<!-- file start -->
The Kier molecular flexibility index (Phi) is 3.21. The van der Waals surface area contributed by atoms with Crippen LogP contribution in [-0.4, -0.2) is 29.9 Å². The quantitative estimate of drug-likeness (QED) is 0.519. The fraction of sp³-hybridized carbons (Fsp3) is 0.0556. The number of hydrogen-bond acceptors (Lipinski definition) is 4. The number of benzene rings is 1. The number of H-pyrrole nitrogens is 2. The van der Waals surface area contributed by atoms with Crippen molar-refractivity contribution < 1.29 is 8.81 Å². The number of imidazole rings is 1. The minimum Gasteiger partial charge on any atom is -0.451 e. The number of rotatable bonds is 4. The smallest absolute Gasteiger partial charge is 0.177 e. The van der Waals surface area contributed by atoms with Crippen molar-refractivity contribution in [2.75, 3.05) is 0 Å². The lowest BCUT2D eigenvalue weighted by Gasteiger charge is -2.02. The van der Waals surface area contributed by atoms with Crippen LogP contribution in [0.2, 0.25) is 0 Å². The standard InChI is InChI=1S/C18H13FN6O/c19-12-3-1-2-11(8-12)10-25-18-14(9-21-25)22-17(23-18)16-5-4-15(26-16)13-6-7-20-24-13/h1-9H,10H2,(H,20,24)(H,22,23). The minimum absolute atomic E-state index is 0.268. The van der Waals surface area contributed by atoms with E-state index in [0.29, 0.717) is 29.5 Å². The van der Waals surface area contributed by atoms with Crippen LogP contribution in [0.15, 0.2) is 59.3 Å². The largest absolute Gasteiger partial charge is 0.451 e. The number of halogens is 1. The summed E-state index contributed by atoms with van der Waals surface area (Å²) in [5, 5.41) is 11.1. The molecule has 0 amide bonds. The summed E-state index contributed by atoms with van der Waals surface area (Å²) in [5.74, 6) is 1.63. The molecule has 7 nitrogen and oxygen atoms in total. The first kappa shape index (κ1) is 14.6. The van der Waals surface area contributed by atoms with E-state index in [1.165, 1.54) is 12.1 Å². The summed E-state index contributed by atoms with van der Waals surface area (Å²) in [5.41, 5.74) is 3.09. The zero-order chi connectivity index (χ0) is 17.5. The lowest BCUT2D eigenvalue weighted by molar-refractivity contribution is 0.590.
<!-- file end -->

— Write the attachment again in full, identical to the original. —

The Kier molecular flexibility index (Phi) is 3.21. The van der Waals surface area contributed by atoms with Crippen LogP contribution in [-0.4, -0.2) is 29.9 Å². The quantitative estimate of drug-likeness (QED) is 0.519. The fraction of sp³-hybridized carbons (Fsp3) is 0.0556. The number of hydrogen-bond acceptors (Lipinski definition) is 4. The number of benzene rings is 1. The number of H-pyrrole nitrogens is 2. The van der Waals surface area contributed by atoms with Crippen molar-refractivity contribution < 1.29 is 8.81 Å². The number of imidazole rings is 1. The minimum Gasteiger partial charge on any atom is -0.451 e. The number of rotatable bonds is 4. The smallest absolute Gasteiger partial charge is 0.177 e. The van der Waals surface area contributed by atoms with Crippen molar-refractivity contribution in [2.75, 3.05) is 0 Å². The lowest BCUT2D eigenvalue weighted by Gasteiger charge is -2.02. The van der Waals surface area contributed by atoms with Crippen LogP contribution in [0.2, 0.25) is 0 Å². The standard InChI is InChI=1S/C18H13FN6O/c19-12-3-1-2-11(8-12)10-25-18-14(9-21-25)22-17(23-18)16-5-4-15(26-16)13-6-7-20-24-13/h1-9H,10H2,(H,20,24)(H,22,23). The minimum absolute atomic E-state index is 0.268. The van der Waals surface area contributed by atoms with E-state index in [0.29, 0.717) is 29.5 Å². The van der Waals surface area contributed by atoms with Crippen LogP contribution in [0.15, 0.2) is 59.3 Å². The largest absolute Gasteiger partial charge is 0.451 e. The number of halogens is 1. The summed E-state index contributed by atoms with van der Waals surface area (Å²) in [5, 5.41) is 11.1. The molecule has 0 amide bonds. The summed E-state index contributed by atoms with van der Waals surface area (Å²) in [5.74, 6) is 1.63. The molecule has 7 nitrogen and oxygen atoms in total. The first kappa shape index (κ1) is 14.6. The van der Waals surface area contributed by atoms with E-state index in [1.165, 1.54) is 12.1 Å². The summed E-state index contributed by atoms with van der Waals surface area (Å²) in [5.41, 5.74) is 3.09. The zero-order chi connectivity index (χ0) is 17.5. The lowest BCUT2D eigenvalue weighted by molar-refractivity contribution is 0.590.